I am glad that some libertarians are dealing with Yoram Hazony’s The Virtue of Nationalism. It is a book that is shaping conservative thinking and ought to be addressed thouroughly. I’ve reviewed it for the Cato Journal and dealt with it on this blog too (here, here and here). Alex Nowrasteh has written a powerful post here. More recently Akiva Malamet has published an interesting critique, on Libertarianism.org.

Malamet doesn’t wear velvet gloves, as he states:

Hazony’s work does not perform this task and instead adds further confusion. Ultimately, he defends propositions that, if taken to their conclusion, imply denying that individuals have any kind of meaningful autonomy, excusing state violence, and legitimizing gross violations of human rights. Hazony encourages us to lean more heavily into our tribal and authoritarian instincts—instincts which have served to fuel centuries of violent conflict and sustain oppressive social orders. Finally, he radically oversimplifies Jewish tradition, misrepresenting a complex faith with competing values of both universalism and particularism.

I think Malamet performs a particularly useful service by focusing on this latter element. Can “nationalism” – which is a modern ideology, that serves the interests and purpose of the modern nation-state – be seen as consistent with a political interpretation of the Old Testament? Malamet answers in the negative:

Hazony omits those aspects of the Hebrew Bible (and, I would say, the Jewish tradition broadly) that complicate his story. The idea that human beings are created in God’s image, what Jews call “tzelem elohim” (for Christians the “imago dei”) and that therefore our moral obligations extend to everyone, is the missing half of a core religious dialectic: It is important that the Hebrew Bible talks not only about Jews as God’s chosen people, but also of the Jewish obligation to welcome strangers and outsiders. While Judaism does not proselytize, Jews are also obligated to be an “or l’goyim”—a “light unto the nations.” Later texts—including the Talmud and the works of philosophers such as Maimonides—spend extensive time debating the appropriate range and degree of universalism vs. particularism. No accurate account of the Bible or of Judaism can be had without including both elements.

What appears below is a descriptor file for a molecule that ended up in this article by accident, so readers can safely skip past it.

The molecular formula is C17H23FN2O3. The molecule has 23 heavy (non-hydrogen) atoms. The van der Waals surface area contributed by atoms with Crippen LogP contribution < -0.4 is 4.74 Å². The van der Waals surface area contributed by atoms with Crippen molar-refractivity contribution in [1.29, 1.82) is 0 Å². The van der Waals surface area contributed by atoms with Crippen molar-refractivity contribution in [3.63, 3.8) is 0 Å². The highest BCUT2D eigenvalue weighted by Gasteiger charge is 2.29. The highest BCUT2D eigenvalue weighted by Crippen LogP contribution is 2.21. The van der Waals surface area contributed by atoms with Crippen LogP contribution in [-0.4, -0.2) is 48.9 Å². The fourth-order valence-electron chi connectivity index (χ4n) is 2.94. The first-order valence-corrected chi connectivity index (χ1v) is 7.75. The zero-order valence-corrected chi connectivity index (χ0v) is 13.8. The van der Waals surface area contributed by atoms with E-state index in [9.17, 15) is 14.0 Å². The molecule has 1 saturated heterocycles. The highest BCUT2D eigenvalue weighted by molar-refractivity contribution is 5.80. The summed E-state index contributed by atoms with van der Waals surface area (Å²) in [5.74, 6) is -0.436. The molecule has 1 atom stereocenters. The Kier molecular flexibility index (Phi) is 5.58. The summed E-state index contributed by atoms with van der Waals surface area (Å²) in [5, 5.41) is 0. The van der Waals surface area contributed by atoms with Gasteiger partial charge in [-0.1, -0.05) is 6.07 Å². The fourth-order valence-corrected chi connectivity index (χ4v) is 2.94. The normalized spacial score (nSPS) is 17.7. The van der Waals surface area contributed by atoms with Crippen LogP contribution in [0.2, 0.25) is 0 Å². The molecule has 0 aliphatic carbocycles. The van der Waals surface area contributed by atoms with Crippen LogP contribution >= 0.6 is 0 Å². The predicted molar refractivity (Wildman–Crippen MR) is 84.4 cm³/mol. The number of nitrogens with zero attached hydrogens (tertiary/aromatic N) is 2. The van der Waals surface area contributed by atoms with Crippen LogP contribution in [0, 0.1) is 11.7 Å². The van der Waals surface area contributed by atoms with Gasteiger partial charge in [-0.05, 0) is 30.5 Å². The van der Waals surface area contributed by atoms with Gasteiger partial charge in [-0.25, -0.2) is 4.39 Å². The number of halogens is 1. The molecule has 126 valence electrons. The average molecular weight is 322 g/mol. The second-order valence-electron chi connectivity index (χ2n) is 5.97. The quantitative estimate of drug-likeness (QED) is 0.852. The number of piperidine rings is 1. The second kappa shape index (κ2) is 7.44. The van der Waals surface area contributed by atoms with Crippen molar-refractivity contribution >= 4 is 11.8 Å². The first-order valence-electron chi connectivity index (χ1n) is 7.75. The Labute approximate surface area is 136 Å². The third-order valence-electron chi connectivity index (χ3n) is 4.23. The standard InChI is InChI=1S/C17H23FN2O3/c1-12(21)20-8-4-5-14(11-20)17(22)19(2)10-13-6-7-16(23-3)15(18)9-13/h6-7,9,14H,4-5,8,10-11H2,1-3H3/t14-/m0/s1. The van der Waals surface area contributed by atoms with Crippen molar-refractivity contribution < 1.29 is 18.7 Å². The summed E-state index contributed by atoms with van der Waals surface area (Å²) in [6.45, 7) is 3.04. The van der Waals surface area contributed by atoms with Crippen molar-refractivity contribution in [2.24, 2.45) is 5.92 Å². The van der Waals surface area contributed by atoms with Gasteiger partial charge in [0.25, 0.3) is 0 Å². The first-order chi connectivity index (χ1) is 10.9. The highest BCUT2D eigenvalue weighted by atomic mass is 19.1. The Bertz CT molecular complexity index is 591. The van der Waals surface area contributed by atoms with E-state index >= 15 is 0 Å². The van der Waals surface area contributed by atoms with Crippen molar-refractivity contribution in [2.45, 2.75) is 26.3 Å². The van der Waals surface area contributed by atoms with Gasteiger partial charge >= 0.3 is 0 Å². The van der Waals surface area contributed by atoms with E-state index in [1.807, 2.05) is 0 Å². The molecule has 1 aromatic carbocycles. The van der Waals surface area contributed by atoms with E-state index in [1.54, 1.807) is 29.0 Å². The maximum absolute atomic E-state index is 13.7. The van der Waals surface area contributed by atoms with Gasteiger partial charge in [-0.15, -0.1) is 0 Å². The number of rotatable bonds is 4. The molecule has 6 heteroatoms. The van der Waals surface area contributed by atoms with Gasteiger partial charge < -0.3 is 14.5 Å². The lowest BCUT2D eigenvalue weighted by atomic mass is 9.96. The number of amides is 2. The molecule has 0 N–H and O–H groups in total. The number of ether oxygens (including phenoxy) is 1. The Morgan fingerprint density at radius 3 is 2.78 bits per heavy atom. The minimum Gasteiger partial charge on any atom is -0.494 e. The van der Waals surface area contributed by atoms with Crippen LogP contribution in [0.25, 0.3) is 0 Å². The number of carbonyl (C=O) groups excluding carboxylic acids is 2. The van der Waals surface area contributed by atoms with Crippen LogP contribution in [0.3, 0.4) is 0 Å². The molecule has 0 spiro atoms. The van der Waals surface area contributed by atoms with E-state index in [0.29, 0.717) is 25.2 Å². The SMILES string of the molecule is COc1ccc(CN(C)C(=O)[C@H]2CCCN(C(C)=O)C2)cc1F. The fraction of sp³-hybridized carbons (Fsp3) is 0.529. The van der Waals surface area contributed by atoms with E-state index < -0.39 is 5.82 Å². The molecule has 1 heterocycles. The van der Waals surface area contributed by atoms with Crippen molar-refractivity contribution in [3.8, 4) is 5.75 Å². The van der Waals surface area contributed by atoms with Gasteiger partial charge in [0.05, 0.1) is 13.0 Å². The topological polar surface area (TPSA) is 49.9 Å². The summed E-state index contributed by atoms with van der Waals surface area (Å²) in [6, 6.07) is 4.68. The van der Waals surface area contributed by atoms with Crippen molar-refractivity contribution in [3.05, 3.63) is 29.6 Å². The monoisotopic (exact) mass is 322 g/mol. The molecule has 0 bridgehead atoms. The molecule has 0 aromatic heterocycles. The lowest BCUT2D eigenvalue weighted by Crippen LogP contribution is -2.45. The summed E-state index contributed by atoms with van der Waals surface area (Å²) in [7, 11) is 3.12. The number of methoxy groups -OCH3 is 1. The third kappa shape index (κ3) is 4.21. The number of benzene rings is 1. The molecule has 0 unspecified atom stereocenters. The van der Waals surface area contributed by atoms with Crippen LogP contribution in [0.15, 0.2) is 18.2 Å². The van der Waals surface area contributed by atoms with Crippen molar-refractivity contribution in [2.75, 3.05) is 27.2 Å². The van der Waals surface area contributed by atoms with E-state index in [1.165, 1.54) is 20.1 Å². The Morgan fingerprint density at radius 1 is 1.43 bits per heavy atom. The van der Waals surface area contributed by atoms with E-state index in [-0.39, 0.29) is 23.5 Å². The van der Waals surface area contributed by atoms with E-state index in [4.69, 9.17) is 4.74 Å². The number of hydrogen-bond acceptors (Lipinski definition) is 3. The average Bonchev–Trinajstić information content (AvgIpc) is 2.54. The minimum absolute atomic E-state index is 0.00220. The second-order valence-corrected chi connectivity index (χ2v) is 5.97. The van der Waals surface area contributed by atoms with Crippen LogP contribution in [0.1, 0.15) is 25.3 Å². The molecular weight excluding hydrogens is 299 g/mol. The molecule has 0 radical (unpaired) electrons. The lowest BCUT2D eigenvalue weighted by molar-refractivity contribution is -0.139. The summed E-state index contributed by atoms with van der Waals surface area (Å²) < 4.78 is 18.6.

Hazony also fails to show why moral obligations must depend on their establishment in and by groups. He argues that “rationalist” moral theory is too dependent on abstract ideas without real world grounding—for Hazony, morality only exists in contexts. However, Hazony does not account for what is a significant is-ought problem. The fact that we first learn morality in specific places does not show we ought to see moral duties as only grounded by those environments. … I can apply my reason to my moral sense and extend the range of my ethical concern. In this way, I can abstract from my context and ground my understanding of what I owe to others. Indeed, the Bible itself makes this point, when God tells the Israelites in Exodus 23:9 (my emphasis): “You shall not oppress a stranger, for you know the soul of the stranger, as you were strangers in the land of Egypt.”

I recommend you read the whole thing.